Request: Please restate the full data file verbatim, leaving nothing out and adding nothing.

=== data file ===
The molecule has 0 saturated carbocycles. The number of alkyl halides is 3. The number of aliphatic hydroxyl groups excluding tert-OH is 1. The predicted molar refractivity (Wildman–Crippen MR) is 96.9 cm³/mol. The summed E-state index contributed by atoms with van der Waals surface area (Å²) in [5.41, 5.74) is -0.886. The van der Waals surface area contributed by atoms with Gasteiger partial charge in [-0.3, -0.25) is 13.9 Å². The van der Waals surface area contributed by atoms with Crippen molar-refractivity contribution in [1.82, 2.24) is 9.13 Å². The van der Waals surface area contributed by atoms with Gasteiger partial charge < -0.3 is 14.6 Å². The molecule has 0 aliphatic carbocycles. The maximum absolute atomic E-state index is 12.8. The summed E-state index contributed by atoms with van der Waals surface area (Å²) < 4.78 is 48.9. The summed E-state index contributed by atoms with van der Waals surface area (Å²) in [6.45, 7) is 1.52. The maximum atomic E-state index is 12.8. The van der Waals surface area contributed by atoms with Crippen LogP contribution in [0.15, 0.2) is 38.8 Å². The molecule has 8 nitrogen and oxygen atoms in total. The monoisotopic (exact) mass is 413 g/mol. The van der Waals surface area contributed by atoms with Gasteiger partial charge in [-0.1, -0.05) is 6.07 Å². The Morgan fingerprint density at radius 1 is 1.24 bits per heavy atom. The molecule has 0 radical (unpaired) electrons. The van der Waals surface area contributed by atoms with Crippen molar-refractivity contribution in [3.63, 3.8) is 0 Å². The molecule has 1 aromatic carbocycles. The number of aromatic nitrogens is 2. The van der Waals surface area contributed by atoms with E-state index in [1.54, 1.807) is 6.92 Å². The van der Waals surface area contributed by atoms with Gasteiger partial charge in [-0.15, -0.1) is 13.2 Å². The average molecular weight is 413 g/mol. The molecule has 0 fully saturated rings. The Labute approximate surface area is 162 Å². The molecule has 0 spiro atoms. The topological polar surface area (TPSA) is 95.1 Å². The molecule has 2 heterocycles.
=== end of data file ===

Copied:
The molecule has 0 saturated carbocycles. The number of alkyl halides is 3. The number of aliphatic hydroxyl groups excluding tert-OH is 1. The predicted molar refractivity (Wildman–Crippen MR) is 96.9 cm³/mol. The summed E-state index contributed by atoms with van der Waals surface area (Å²) in [5.41, 5.74) is -0.886. The van der Waals surface area contributed by atoms with Gasteiger partial charge in [-0.3, -0.25) is 13.9 Å². The van der Waals surface area contributed by atoms with Crippen molar-refractivity contribution in [1.82, 2.24) is 9.13 Å². The van der Waals surface area contributed by atoms with Gasteiger partial charge < -0.3 is 14.6 Å². The molecule has 0 aliphatic carbocycles. The maximum absolute atomic E-state index is 12.8. The summed E-state index contributed by atoms with van der Waals surface area (Å²) < 4.78 is 48.9. The summed E-state index contributed by atoms with van der Waals surface area (Å²) in [6.45, 7) is 1.52. The maximum atomic E-state index is 12.8. The van der Waals surface area contributed by atoms with Crippen LogP contribution in [0.15, 0.2) is 38.8 Å². The molecule has 8 nitrogen and oxygen atoms in total. The monoisotopic (exact) mass is 413 g/mol. The van der Waals surface area contributed by atoms with Gasteiger partial charge in [-0.1, -0.05) is 6.07 Å². The Morgan fingerprint density at radius 1 is 1.24 bits per heavy atom. The molecule has 0 radical (unpaired) electrons. The van der Waals surface area contributed by atoms with Crippen molar-refractivity contribution in [3.63, 3.8) is 0 Å². The molecule has 1 aromatic carbocycles. The number of aromatic nitrogens is 2. The van der Waals surface area contributed by atoms with E-state index in [1.54, 1.807) is 6.92 Å². The van der Waals surface area contributed by atoms with Gasteiger partial charge in [-0.15, -0.1) is 13.2 Å². The average molecular weight is 413 g/mol. The molecule has 0 fully saturated rings. The Labute approximate surface area is 162 Å². The molecule has 0 spiro atoms. The topological polar surface area (TPSA) is 95.1 Å². The molecule has 2 heterocycles.